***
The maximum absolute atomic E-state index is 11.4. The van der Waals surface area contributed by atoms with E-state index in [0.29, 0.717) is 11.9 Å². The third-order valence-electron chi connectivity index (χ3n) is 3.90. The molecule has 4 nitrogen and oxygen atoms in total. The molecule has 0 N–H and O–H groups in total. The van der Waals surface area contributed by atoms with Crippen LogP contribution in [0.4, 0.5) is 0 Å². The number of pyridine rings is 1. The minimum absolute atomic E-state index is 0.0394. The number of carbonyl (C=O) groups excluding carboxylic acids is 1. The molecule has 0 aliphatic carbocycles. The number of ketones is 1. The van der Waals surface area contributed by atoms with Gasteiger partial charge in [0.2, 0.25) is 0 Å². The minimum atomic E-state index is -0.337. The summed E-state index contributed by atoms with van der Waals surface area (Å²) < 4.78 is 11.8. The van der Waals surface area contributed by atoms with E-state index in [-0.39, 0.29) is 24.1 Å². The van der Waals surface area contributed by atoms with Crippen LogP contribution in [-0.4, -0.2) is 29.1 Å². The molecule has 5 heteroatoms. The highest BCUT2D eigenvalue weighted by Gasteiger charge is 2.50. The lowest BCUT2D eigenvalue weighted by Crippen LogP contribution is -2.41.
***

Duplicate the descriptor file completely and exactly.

The maximum absolute atomic E-state index is 11.4. The van der Waals surface area contributed by atoms with E-state index in [0.29, 0.717) is 11.9 Å². The third-order valence-electron chi connectivity index (χ3n) is 3.90. The molecule has 4 nitrogen and oxygen atoms in total. The molecule has 0 N–H and O–H groups in total. The van der Waals surface area contributed by atoms with Crippen LogP contribution in [0.4, 0.5) is 0 Å². The number of pyridine rings is 1. The minimum absolute atomic E-state index is 0.0394. The number of carbonyl (C=O) groups excluding carboxylic acids is 1. The molecule has 0 aliphatic carbocycles. The number of ketones is 1. The van der Waals surface area contributed by atoms with Gasteiger partial charge in [0.2, 0.25) is 0 Å². The minimum atomic E-state index is -0.337. The summed E-state index contributed by atoms with van der Waals surface area (Å²) < 4.78 is 11.8. The van der Waals surface area contributed by atoms with E-state index in [-0.39, 0.29) is 24.1 Å². The van der Waals surface area contributed by atoms with Crippen LogP contribution in [-0.4, -0.2) is 29.1 Å². The molecule has 5 heteroatoms. The highest BCUT2D eigenvalue weighted by Gasteiger charge is 2.50. The lowest BCUT2D eigenvalue weighted by Crippen LogP contribution is -2.41.